The Slog has a great post about one of Derrida's last interviews, where the philosopher and writer expressed worry that his work would not continue after his death. Charles Mudede, the author of the post, compared Derrida's worry to blogging:
I blog, I go away, I die: It is impossible to escape this structure in our post-newspaper, post-book age.True, blogging is a bit like writing on running water. Blogs are fluid things, because you can (and I do) go back in, tinker with things you've written before, even if it is just correcting a typographical error or fixing a link that doesn't work.
True, there’s more death in a blog than in a book, but it still has its beauty: Blogging is like writing on running water.
But even so, perhaps a more appropriate metaphor is that blogging is like dropping rocks with words painted or carved into them into a fast-flowing stream that empties into a lake. As quickly as information flows through the "blogosphere," it does go somewhere, and even though I can change old posts there are programs that have captured what I wrote the first time, even if it's blogger's database or a Wayback Machine crawler. Nothing you write online will ever permanently disappear.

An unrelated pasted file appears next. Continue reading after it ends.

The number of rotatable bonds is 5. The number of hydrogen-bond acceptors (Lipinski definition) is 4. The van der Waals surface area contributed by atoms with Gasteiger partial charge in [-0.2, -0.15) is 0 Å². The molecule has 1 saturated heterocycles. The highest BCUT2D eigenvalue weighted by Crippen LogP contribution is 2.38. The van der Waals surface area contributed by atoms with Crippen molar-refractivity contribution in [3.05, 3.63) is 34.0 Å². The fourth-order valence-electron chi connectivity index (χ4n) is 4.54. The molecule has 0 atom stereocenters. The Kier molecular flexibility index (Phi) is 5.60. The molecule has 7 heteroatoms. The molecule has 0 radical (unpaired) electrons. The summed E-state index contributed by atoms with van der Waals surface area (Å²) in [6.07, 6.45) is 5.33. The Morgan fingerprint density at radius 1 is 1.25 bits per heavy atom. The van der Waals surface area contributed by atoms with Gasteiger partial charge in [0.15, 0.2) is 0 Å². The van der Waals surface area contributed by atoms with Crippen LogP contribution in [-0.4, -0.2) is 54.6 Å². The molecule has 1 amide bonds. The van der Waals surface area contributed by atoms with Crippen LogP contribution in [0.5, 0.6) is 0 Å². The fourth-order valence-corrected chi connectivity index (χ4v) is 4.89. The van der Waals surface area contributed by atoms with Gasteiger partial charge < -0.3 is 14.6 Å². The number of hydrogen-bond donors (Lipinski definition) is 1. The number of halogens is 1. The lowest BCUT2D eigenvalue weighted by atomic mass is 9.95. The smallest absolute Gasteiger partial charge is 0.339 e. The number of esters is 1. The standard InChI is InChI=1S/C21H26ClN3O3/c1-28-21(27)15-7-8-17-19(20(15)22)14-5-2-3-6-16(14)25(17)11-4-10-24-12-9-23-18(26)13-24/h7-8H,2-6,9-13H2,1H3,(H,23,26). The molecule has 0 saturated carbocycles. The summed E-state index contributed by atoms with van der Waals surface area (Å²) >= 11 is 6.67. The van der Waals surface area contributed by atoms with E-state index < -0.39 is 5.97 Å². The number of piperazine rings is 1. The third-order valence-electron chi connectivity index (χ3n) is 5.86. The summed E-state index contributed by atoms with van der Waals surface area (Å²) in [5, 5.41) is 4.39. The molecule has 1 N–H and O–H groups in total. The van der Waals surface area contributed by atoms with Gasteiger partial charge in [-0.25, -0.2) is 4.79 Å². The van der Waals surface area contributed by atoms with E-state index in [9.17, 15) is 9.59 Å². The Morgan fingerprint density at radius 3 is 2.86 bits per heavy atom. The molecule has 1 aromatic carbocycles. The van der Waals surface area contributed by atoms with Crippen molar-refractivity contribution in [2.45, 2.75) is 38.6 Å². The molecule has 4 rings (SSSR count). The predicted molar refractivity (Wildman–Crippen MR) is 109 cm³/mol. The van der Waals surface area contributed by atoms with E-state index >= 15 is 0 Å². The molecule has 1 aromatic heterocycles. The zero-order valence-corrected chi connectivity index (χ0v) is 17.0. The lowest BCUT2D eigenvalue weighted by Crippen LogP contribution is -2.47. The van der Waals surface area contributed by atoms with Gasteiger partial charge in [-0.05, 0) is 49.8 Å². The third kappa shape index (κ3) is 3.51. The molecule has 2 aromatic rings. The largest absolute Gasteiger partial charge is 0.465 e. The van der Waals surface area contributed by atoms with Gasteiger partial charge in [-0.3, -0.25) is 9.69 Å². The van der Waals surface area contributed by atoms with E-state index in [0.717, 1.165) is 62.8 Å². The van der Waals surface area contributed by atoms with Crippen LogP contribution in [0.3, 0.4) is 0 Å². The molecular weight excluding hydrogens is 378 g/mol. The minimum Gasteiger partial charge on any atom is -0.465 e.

And yet, it will. If the planet were pounded by strong enough solar flares tomorrow, there is a chance that the event could theoretically wipe out enough technology to make this blog and many others irretrievable. If civilization started to collapse and in a thousand years computers were just coming back, it's unlikely that any of the Internet as we know it would survive.
This is the rub of push-button publishing: we're creating a permanent but non-permanent record of our civilization. We're more culturally attuned to each other than ever before, but unless archaeologists thousands of years from now are using Windows XP, a good deal of our cultural knowledge stands to be lost.
I don't know how I feel about that.